ArticlesMarket CommentaryWho Blinked?

Who Blinked?


CEO and Co-Founder Ivan Zhang tackles the top market observations for the week. Follow us on Twitter and Instagram to stay up to date in real time.


  1. The UK government released a mini set of tax cuts while every other government is going the other way, the British Pound hits an all time low of ~ 1.03 USD on Monday.
  2. The Bank of England steps in to buy UK bonds (gilts) in unlimited size to stabilize the market.
  3. Friday’s (Sept 30th) PCE numbers came in above expectations 4.9% YoY vs 4.7% expected. 

When a central bank uses the word “whatever” in any context, you know they are in serious trouble. The Bank of England has committed to buying bonds “on whatever scale is necessary”, to tame the financial chaos that ensued shortly after the release of their tax cut plan. It blinked.

This vindicates our last week’s call that we are at an inflection point. Such aggressive pace of hikes on a global scale surely should have broken something. And that something is UK pension and insurance companies that use derivatives to hedge their cash flows. But stepping back a bit, let’s recap this week…

All Time Lows

While the markets took the news last Friday (Sept 23rd) of UK government tax cuts negatively, markets remained orderly as the pound dropped to 1.08 USD. However, pandemonium ensued on the following Monday as the Pound gapped down in the early hours to as low as 1.03 USD. Such aggressive moves within a very deep liquid market is a sign of distress (someone is getting massive margin calls). But who?

Mario Draghi 2.0

In spectacular fashion reminiscent of Mario Draghi’s 2012 promise to support the Euro with “Whatever it takes”, the BoE spends billions to prop up the UK bond market. The culprits are pension funds that use derivatives to smooth out and match their long running liabilities with cash flows from their assets. The short explanation is that those derivatives gain value when rates drop since pensions are concerned their assets will not produce enough cash flows in low rate environments. However, rates have risen so quickly that they face a lot of mark-to-market losses, and were unable to get enough collateral to meet margin calls. Some commentators estimate that 90% of pensions could have been wiped out had the BoE not intervened. Which is great, but unfortunately, buying bonds is the opposite of what you’d want to do in order to deal with…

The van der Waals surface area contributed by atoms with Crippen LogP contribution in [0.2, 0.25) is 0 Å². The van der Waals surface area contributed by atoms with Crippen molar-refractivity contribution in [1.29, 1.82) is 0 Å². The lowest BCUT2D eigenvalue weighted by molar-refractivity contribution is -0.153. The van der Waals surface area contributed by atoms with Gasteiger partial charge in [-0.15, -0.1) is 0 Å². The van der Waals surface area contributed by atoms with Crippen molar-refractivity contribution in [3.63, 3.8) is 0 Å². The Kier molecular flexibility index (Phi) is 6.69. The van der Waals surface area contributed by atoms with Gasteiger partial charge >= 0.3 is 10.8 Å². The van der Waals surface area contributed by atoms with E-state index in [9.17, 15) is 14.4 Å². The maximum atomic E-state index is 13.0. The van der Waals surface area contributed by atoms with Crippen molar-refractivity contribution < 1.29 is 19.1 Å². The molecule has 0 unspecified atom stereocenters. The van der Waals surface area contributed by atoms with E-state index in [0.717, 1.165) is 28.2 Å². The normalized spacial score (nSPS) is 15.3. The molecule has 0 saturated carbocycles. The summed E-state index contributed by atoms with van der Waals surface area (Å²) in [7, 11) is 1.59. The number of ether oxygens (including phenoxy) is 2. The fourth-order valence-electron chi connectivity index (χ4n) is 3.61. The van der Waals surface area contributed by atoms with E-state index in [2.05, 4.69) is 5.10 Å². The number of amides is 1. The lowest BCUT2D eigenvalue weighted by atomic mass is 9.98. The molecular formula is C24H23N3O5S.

Higher than expected PCE inflation

However, market reactions were muted. Markets bounced around yesterday’s close. The surprising winner this week was crypto, which held its ground and stayed flat relative to last week’s pre-FOMC levels.

Ivan’s Take

The battle between the two main economic forces driving recent market moves is turning.

The two main forces at play here are: rising rates causing asset prices to deflate, and rising inflation causing financial assets to inflate. Throughout this year, we’ve seen the former play out in spectacular fashion. What’s astounding to me is how fixed quantity assets such as gold and crypto have held up well post FOMC. Are we turning a page in the markets in which asset prices are no longer as sensitive to rate shocks? Let’s find out next week!

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